Read the first few pages of Findo’s Mousetrap by Graham Paskett online right here if you like to try before you buy.

Sitting on the edge of the ridiculously soft, leather sofa in reception he first saw her some distance off, walking along a corridor.  Immediately he was captivated.

Her pale, almost translucent, skin contrasted sharply against her magnificent red hair.   It was alive and bounced as she walked.  She was tall with a finely tuned figure.  To his amazement she seemed to be heading towards him.  Immediately he became very nervous.

By the time she reached him he knew that his extended hand was unpleasantly damp.  Miniscule beads of perspiration were breaking out on his forehead.

She closed her eyes momentarily at the signs.  She knew them so well.  Ever since a small child most people had thought of her as beautiful.  She had been told this from her earliest memories.    It hung around her neck, at times, like a giant millstone, weighing her down; making her suspicious.  The result was that she never really trusted people, men in particular.  She never stayed in relationships long enough to prove trust one way or the other.

As a result of being born beautiful Dympna Doyle had developed a hard, outer protective shell, like a snail or tortoise.

She offered her hand in a perfunctory way.

‘I’m sorry,’ he stuttered, ‘about my hand.  I’m a bit nervous.’

She smiled wearily.  ‘Don’t worry.  It’s perfectly understandable.  Even some of our more regular visitors – the politicians – get into a right state each time they come.’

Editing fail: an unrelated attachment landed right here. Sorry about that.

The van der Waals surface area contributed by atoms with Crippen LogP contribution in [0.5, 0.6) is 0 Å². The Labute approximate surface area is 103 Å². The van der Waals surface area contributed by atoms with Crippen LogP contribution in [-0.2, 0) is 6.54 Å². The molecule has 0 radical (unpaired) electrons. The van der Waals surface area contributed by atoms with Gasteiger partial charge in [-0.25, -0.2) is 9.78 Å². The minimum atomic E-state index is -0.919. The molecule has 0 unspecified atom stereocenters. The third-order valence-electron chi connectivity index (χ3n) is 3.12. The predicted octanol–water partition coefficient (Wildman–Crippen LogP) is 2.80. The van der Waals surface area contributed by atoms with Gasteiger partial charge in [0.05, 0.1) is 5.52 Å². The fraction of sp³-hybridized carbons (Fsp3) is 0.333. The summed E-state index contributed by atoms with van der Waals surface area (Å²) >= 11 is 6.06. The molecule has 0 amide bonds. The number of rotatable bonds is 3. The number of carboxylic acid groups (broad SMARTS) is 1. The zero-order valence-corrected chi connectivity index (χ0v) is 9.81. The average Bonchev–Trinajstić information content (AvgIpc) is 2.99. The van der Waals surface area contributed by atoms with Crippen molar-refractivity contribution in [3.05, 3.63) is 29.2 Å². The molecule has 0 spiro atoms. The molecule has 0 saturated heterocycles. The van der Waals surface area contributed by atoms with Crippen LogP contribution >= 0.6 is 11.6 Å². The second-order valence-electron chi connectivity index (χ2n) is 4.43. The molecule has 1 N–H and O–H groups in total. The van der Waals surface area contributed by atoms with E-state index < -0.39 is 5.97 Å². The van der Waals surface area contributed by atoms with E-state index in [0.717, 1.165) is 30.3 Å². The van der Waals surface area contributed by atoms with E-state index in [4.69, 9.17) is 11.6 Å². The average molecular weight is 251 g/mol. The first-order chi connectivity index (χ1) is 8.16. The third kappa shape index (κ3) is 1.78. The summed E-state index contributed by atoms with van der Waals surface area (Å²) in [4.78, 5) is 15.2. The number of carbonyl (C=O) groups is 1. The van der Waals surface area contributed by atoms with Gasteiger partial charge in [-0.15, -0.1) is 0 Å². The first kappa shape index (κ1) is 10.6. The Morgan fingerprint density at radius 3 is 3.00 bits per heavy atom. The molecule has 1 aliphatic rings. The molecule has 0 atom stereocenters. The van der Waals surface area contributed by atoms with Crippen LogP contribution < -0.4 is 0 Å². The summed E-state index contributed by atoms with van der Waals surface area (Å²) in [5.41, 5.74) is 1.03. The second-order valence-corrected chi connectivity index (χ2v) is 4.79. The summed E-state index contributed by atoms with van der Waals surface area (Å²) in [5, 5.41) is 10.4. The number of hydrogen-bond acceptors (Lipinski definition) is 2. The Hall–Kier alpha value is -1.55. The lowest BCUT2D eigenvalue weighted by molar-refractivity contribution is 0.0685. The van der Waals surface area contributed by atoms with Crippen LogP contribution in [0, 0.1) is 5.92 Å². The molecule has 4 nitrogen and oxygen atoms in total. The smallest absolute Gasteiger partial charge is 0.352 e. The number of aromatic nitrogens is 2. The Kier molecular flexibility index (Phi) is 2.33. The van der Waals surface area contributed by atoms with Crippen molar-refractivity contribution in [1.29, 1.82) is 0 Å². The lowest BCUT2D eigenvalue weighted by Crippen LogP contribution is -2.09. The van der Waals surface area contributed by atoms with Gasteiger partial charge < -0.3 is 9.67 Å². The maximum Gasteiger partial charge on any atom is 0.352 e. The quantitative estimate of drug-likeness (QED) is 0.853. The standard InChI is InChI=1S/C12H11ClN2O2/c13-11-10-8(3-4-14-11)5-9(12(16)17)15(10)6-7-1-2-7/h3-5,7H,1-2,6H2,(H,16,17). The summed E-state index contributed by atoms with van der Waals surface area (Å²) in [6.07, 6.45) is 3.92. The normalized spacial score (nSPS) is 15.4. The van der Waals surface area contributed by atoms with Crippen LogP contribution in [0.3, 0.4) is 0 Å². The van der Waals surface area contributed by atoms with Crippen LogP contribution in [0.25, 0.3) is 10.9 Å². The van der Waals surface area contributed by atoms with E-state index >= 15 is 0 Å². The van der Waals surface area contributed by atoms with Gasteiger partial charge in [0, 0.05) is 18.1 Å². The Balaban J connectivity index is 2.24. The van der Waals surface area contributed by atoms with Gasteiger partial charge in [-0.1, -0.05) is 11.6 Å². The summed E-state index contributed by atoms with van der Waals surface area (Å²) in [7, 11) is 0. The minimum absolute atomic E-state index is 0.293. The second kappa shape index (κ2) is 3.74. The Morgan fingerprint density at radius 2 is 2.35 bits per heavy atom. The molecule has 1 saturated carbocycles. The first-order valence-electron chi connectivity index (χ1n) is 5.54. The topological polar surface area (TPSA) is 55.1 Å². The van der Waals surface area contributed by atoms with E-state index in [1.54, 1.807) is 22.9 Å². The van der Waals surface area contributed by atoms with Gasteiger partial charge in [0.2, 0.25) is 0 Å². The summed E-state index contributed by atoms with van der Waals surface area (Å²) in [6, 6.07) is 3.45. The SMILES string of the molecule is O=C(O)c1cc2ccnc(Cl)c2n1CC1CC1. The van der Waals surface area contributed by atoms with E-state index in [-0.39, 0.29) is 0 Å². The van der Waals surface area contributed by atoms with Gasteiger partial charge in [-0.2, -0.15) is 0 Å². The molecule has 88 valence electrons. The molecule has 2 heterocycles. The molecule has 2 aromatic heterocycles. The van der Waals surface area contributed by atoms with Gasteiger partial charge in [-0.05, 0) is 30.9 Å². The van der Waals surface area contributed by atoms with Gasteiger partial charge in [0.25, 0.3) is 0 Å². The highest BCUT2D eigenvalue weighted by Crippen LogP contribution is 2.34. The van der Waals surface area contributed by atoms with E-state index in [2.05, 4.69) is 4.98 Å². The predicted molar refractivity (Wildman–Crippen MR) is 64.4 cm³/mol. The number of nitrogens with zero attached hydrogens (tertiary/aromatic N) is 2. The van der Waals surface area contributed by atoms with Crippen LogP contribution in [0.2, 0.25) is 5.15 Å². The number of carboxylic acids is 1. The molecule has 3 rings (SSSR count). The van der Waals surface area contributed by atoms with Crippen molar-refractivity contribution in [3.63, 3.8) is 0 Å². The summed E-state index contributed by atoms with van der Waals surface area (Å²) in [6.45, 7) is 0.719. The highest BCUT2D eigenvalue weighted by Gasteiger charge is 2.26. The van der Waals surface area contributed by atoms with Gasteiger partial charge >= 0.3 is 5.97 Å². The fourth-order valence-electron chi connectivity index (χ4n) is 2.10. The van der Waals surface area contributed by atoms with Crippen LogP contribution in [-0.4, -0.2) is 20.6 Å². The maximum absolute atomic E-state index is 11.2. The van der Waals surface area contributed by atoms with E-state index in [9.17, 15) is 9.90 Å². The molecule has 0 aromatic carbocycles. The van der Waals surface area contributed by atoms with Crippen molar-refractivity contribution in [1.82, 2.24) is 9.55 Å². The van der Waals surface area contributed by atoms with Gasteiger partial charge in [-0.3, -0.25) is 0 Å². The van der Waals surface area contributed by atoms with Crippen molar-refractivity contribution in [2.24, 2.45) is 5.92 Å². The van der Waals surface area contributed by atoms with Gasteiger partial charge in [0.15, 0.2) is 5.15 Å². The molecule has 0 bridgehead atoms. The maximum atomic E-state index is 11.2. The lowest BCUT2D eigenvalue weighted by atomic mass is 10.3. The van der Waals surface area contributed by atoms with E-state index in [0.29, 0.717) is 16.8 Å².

He began to relax but could not take his eyes off her.  He was embarrassingly conscious of this and tried hard not to, but it was though she was magnetic.

‘Can I check a few facts?’ She beckoned him back to the soft sofa with an air of resigned boredom.  They sat opposite each other making Findo even more embarrassed as she wore a fairly short skirt.  She was American or Canadian with a soft, warm voice.  She opened a thin file.

‘The interview is scheduled for a maximum of three minutes.  Not long but you reach an incredibly influential audience.  John will do quite a lot of the talking, introducing you, background information and the like.  Are you familiar with the programme?’

‘I’m not just saying it because I’m here but the Today programme is required listening in my home.’

‘You and your wife?’

‘No, well I mean no, I don’t have one.  A wife I mean.  It’s me and my listening goes back to Brian Redhead and John Timpson.  I’m rather glad it’s John because Mr Naughtie being a Scot – well it all risks getting rather too Scottish.   Will Mr Humphrys give me a hard time?’

She leaned forward and gently touched his arm, ‘Don’t worry.  He only bullies politicians and he’ll know you’ll be a bit nervous.  But, of course, you are a Scot aren’t you, although you do sound so very English?’ Going back to the thin file she continued ‘Findo Gask from Strath Gask in Perthshire and you’ve invented this amazing machine that you call your Mousetrap.’